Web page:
Why do Court Interpreters Need this Information?

Trials are expensive. A good number of lawyers love them. Some attorneys hate them. Many persons have vowed to have their day in court, and that day usually involves a trial. Disagreements are why trials exist. When individuals cannot agree or are at an impasse, this formal examination is brought before a competent court of the matter in issue in a civil or criminal cause in order to determine such issue.


Depending on the type of matter, the case is heard before a judge or a jury, usually consisting of 6 to 12 jurors and an alternate.  Hours of producing and receiving discovery and reviewing said discovery is what allows lawyers to build their case.  If the action proceeds to trial, lawyers must do their best to effectively represent their clients.


interview-851440_960_720To throw an additional wrench into to the complex proceeding, you realize that you have a party who is either limited English proficient or Deaf or Hearing Impaired.   Now you have to contract an interpreting team.  For the provision of interpreters for the deaf, applicable state law Section 15-27-15 requires interpretation of any legal proceeding (all, not part of it).  Provision for interpreters for limited English proficient people in civil matters is found in Section 15-27-155(A) and for criminal matters in Section 17-1-50(B)(1) also require interpretation of the proceedings (all, not part) and testimony.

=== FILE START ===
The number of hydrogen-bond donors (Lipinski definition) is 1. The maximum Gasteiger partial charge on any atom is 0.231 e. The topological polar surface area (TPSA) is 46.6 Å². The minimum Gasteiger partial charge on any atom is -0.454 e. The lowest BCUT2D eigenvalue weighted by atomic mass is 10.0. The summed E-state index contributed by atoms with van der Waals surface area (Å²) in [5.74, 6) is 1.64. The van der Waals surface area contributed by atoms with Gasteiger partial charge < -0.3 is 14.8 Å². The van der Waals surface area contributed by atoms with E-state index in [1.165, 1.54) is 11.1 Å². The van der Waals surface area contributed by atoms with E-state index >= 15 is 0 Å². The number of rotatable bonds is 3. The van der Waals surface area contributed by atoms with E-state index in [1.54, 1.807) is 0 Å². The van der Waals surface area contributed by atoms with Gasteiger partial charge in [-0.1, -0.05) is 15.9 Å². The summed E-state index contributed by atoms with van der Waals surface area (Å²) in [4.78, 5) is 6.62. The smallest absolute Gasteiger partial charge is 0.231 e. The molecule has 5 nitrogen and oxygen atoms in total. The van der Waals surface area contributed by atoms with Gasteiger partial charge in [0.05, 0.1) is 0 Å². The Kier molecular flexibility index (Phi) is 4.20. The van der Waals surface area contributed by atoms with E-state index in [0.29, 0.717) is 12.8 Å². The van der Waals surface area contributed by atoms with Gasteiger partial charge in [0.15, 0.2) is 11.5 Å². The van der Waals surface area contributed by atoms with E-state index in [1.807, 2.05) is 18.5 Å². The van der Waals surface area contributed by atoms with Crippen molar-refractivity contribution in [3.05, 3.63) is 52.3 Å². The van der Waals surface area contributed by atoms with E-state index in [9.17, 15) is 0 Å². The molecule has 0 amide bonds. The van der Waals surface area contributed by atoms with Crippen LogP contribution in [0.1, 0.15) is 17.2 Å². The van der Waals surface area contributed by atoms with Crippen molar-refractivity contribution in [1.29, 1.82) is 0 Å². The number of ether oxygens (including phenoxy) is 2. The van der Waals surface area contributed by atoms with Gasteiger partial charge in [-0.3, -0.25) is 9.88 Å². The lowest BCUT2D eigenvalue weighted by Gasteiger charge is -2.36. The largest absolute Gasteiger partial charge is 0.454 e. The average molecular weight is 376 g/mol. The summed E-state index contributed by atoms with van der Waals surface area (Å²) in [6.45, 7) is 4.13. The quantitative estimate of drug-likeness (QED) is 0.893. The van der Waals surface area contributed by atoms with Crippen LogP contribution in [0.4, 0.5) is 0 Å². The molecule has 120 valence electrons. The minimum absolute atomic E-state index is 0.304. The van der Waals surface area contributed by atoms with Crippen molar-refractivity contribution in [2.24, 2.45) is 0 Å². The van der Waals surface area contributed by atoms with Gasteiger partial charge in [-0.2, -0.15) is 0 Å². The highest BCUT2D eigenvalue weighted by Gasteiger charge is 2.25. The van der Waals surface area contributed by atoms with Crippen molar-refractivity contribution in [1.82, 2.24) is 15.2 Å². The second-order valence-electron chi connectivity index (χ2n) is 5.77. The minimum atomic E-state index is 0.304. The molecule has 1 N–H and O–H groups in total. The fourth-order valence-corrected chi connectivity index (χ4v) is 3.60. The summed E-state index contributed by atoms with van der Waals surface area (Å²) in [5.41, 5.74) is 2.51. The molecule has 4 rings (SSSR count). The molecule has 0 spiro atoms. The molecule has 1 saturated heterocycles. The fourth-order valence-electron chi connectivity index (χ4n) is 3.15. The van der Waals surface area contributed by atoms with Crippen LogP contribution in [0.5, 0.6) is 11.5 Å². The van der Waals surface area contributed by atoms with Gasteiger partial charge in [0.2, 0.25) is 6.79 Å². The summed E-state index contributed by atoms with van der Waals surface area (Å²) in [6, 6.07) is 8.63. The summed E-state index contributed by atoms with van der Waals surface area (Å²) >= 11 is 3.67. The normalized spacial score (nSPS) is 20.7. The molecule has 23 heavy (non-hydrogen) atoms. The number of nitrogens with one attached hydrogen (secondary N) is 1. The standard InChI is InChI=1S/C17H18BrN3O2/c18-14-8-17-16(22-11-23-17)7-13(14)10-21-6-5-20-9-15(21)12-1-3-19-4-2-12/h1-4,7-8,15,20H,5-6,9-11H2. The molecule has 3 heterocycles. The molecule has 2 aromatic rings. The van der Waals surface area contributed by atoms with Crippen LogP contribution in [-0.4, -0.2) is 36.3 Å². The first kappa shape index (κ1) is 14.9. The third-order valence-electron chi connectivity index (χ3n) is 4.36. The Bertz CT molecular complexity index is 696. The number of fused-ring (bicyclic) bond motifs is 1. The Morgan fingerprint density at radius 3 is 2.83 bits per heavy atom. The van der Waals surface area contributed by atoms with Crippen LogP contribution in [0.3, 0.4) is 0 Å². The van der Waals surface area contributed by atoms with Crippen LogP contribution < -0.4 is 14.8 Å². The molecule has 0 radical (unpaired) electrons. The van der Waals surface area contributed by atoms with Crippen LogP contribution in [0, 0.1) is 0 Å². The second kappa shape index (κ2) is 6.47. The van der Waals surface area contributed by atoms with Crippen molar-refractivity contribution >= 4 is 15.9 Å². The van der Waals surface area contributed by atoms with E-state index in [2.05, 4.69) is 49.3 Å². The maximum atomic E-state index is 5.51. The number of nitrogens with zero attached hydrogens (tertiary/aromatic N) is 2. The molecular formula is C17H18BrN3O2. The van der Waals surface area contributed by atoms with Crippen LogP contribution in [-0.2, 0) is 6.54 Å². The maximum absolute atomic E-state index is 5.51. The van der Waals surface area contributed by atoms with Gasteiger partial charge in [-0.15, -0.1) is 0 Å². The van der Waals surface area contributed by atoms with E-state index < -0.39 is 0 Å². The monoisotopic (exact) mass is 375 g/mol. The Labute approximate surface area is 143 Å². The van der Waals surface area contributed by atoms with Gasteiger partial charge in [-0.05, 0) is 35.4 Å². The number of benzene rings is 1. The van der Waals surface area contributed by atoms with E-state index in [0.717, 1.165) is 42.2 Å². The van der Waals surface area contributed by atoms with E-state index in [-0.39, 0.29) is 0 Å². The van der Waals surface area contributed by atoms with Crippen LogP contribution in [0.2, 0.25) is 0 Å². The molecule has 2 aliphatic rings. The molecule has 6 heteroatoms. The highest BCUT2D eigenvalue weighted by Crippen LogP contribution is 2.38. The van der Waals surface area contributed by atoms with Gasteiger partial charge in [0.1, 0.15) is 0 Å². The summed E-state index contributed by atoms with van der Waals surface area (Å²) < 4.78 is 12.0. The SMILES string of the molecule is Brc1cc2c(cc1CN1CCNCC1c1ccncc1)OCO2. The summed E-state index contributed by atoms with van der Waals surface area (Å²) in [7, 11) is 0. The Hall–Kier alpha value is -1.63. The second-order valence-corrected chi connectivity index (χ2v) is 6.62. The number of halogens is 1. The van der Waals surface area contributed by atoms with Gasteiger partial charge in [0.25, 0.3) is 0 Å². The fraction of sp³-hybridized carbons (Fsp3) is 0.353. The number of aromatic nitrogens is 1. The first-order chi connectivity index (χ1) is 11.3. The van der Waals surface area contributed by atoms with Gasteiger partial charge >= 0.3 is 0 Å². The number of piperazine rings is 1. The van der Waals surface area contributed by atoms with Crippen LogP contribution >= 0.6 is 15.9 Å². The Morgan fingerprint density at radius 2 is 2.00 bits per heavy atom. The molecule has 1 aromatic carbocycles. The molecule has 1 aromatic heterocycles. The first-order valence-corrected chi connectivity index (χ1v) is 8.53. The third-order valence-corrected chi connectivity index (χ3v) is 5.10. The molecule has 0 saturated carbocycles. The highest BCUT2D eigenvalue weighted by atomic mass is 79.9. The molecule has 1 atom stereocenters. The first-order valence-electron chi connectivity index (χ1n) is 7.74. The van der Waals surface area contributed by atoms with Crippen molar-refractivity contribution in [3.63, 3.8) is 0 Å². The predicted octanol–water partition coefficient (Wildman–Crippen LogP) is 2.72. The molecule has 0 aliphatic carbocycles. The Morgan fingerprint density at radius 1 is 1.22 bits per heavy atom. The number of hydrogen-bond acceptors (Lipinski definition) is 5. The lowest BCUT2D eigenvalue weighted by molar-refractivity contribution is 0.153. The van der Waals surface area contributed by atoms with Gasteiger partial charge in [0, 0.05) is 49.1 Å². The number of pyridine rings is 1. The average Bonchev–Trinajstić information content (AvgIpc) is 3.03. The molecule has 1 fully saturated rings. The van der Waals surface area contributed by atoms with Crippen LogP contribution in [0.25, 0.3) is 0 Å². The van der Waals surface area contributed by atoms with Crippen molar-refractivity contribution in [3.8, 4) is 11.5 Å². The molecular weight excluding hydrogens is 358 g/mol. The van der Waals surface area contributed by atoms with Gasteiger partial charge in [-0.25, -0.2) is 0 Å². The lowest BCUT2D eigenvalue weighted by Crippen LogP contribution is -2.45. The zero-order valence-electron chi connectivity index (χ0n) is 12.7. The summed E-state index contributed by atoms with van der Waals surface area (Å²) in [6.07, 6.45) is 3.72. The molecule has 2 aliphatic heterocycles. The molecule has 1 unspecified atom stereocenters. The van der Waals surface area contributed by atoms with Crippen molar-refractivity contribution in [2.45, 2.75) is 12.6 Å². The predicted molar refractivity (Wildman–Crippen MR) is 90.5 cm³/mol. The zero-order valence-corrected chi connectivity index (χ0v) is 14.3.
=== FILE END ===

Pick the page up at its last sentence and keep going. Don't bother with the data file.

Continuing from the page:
No attorney accepts a new case scheduled for trial the following Monday.  Interpreters are not mind readers.  They are skilled in the craft of taking the message in a source language and conveying into the target language, performing this function simultaneously and consecutively, along with sight translation.  Because the limited English proficient, Deaf, and Hearing Impaired individuals have the right to due process, it is imperative that the interpreters receive background information to properly prepare for trial.  What kind of background information is needed?


It would include, but is not limited to, dates, names of officer/investigator, locations, street names and numbers, type of action, reports, witness lists, expert witness CV, jury instructions, and glossaries.  Remember that each language, including sign language, has its own grammar, syntax, and semantics.  Some phrases in English can be longer or shorter (or equal length) than in the target language.  All the data will allow for seamless interpreting.  A certified interpreting team will definitely have simultaneous interpreting equipment, which will facilitate unobtrusive services.


When you include the interpreter as a valued, vital member of your court proceeding, it can afford you ample opportunity to prosecute or defend your case with minimal distractions.


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